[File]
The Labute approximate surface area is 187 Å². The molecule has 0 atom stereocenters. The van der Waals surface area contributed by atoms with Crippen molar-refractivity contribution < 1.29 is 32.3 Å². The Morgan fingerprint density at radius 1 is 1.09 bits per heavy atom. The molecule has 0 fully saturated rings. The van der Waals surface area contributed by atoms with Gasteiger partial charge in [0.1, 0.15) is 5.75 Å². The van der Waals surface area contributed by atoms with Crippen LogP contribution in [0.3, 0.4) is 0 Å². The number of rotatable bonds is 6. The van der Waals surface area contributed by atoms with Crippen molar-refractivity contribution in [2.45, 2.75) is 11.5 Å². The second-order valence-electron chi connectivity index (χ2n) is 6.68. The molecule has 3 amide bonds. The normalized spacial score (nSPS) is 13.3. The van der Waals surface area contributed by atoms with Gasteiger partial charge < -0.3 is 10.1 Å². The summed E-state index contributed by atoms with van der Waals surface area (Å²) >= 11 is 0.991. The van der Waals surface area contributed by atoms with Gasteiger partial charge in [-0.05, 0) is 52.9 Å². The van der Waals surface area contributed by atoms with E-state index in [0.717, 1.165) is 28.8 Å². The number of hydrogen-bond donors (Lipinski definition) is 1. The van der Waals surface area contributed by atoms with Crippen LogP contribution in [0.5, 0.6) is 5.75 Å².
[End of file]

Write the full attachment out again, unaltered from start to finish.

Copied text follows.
The Labute approximate surface area is 187 Å². The molecule has 0 atom stereocenters. The van der Waals surface area contributed by atoms with Crippen molar-refractivity contribution < 1.29 is 32.3 Å². The Morgan fingerprint density at radius 1 is 1.09 bits per heavy atom. The molecule has 0 fully saturated rings. The van der Waals surface area contributed by atoms with Gasteiger partial charge in [0.1, 0.15) is 5.75 Å². The van der Waals surface area contributed by atoms with Crippen LogP contribution in [0.3, 0.4) is 0 Å². The number of rotatable bonds is 6. The van der Waals surface area contributed by atoms with Crippen molar-refractivity contribution in [2.45, 2.75) is 11.5 Å². The second-order valence-electron chi connectivity index (χ2n) is 6.68. The molecule has 3 amide bonds. The normalized spacial score (nSPS) is 13.3. The van der Waals surface area contributed by atoms with Gasteiger partial charge < -0.3 is 10.1 Å². The summed E-state index contributed by atoms with van der Waals surface area (Å²) >= 11 is 0.991. The van der Waals surface area contributed by atoms with Gasteiger partial charge in [-0.05, 0) is 52.9 Å². The van der Waals surface area contributed by atoms with E-state index in [0.717, 1.165) is 28.8 Å². The number of hydrogen-bond donors (Lipinski definition) is 1. The van der Waals surface area contributed by atoms with Crippen LogP contribution in [0.5, 0.6) is 5.75 Å².